breath control to this youthful singer. In Handel’s operas, fast arias like “Da tempesta” and
Cesare’s “Quel torrente che cade” excite the newcomers, but the slow ones express the emotional
truth of the work, and de Niese does not yet — or, perhaps, in a show as energetic as the
McVicar staging, can’t — reveal them, or demonstrate that she appreciates them. There is time
for her to deepen, however; for the present, she’s fun to hear and an awful lot of fun to look at.
Mr. Dumaux still does backflips and cartwheels as Tolomeo, as on the DVD, but his singing is
becoming a thing to take pleasure in as well. It is appropriate that he is more the willful tyrant
than the spoiled brat, since this production restores so much music that is usually cut — both
Tolomeo’s lust for power, vengeance and Cornelia, and Cornelia’s and Sesto’s triumph at his
destruction get more play than they usually do. This extends the evening considerably, but giving
Cornelia her one joyous aria saves Bardon, as Cornelia, from a part only a Stephanie Blythe (or a
Maureen Forrester) could save from tedium. Bardon’s pleasant voice lacks the personality of
those ladies; she needs that dollop of energy at the end.
Maïte Beaumont, the Sesto, has a bright, clear alto, quite exciting in adolescent triumph but also
touchingly vulnerable in the self-pitying introspection of “Care speme.” She also plays a young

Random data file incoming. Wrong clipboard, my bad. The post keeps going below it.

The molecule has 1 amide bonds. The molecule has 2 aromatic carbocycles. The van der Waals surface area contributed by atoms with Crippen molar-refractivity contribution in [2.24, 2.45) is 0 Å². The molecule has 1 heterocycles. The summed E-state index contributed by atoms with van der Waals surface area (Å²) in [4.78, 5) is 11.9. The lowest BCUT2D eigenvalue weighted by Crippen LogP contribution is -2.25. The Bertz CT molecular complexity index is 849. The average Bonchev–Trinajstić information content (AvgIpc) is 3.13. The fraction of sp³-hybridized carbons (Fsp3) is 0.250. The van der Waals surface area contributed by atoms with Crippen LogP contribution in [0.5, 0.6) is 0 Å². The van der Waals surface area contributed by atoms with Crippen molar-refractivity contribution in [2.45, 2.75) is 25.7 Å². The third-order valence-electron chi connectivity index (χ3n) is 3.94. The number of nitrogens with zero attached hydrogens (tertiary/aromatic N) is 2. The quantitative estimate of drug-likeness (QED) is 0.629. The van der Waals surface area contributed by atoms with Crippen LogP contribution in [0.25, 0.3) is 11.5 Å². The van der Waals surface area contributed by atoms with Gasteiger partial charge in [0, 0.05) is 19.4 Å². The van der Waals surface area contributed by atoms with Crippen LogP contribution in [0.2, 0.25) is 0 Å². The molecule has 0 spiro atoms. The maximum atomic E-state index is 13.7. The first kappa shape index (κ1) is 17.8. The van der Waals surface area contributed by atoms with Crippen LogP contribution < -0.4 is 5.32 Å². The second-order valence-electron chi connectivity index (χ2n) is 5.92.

boy credibly; I’d love to hear her Cherubino or Oscar.
David Daniels, in the title role, watches as Wayne Tigges, as Achillas, presents the head of Pompey in Act I of Julius Caesar, part of Lyric Opera of Chicago's 2007-08 season. Photo by Dan Rest/Lyric Opera of Chicago.
David Daniels, probably the world’s foremost Cesare, undertakes the title role (as he has nearly
everywhere else in the last ten years). This is a role — Julius Caesar, for gosh sakes! Soldier!
Lover! Statesman! Bestselling author! whose name became a synonym for monarch! — that, for
me, cannot be credibly impersonated by a woman, though I never saw Baker or Troyanos
undertake it. Daniels definitely plays a most masculine Cesare, all right, but his luscious voice is
slow to warm up. Perhaps the vast spaces of this opera house are unkind to his voice (which is
not vast), his lapidary phrasing, his sensitivity to the meaning of the words he sings, but even in
smaller houses I have not been impressed by his singing of the first act of Cesare. The arias
might be tossed off by any competent countertenor — even the divine “Va tacito e nascosto”
(staged by McVicar as a warriors’ pavane, with rival armies stomping in time to its studly,
ominous march-time) does not bring out the special throb of Daniels at his best.
By Act II, amorous arias and catastrophic turns of the plot seem to warm him to the task. He
takes off during the battle royal with violin that is “Se infiorito” — but then, another feature of
this singer is the delight he takes in having a partner-adversary to strike sparks: grand duets and
obbligatos always give us Daniels at his best, and he always shows his partner to advantage too
— he is a colleague as well as a sportsman, and here he also a lover — his scenes with de Niese
get quite steamy.
Emmanuelle Haïm earned full marks for leading a much-cut-down Lyric Opera orchestra to a
baroque sound quality startling in its precision the day before performing Strauss’s Die Frau
ohne Schatten — but no doubt the Lyric Opera, like most opera house orchestras the world over
— are getting used to the requirements of the baroque revival. So is the Chicago audience,
which saw few empty spaces as the hours went blissfully by.
Click here for audio and video courtesy of Lyric Opera of Chicago.